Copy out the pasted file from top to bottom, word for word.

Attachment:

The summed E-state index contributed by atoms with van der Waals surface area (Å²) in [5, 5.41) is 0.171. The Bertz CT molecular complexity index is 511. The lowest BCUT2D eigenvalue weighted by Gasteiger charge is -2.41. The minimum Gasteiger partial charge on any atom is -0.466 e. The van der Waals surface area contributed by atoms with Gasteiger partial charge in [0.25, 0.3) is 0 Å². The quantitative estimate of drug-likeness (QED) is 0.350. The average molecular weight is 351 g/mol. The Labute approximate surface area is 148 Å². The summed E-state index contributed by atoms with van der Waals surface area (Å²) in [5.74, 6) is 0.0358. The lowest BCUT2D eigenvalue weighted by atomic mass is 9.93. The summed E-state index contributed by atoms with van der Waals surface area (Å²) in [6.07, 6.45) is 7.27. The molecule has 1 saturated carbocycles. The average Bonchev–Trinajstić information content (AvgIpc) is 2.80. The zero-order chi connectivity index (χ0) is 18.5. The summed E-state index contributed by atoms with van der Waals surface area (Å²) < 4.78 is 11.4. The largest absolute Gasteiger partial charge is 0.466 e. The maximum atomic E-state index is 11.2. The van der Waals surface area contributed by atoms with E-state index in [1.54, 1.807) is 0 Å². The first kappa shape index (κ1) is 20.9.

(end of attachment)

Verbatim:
The summed E-state index contributed by atoms with van der Waals surface area (Å²) in [5, 5.41) is 0.171. The Bertz CT molecular complexity index is 511. The lowest BCUT2D eigenvalue weighted by Gasteiger charge is -2.41. The minimum Gasteiger partial charge on any atom is -0.466 e. The van der Waals surface area contributed by atoms with Gasteiger partial charge in [0.25, 0.3) is 0 Å². The quantitative estimate of drug-likeness (QED) is 0.350. The average molecular weight is 351 g/mol. The Labute approximate surface area is 148 Å². The summed E-state index contributed by atoms with van der Waals surface area (Å²) in [5.74, 6) is 0.0358. The lowest BCUT2D eigenvalue weighted by atomic mass is 9.93. The summed E-state index contributed by atoms with van der Waals surface area (Å²) in [6.07, 6.45) is 7.27. The molecule has 1 saturated carbocycles. The average Bonchev–Trinajstić information content (AvgIpc) is 2.80. The zero-order chi connectivity index (χ0) is 18.5. The summed E-state index contributed by atoms with van der Waals surface area (Å²) < 4.78 is 11.4. The largest absolute Gasteiger partial charge is 0.466 e. The maximum atomic E-state index is 11.2. The van der Waals surface area contributed by atoms with E-state index in [1.54, 1.807) is 0 Å². The first kappa shape index (κ1) is 20.9.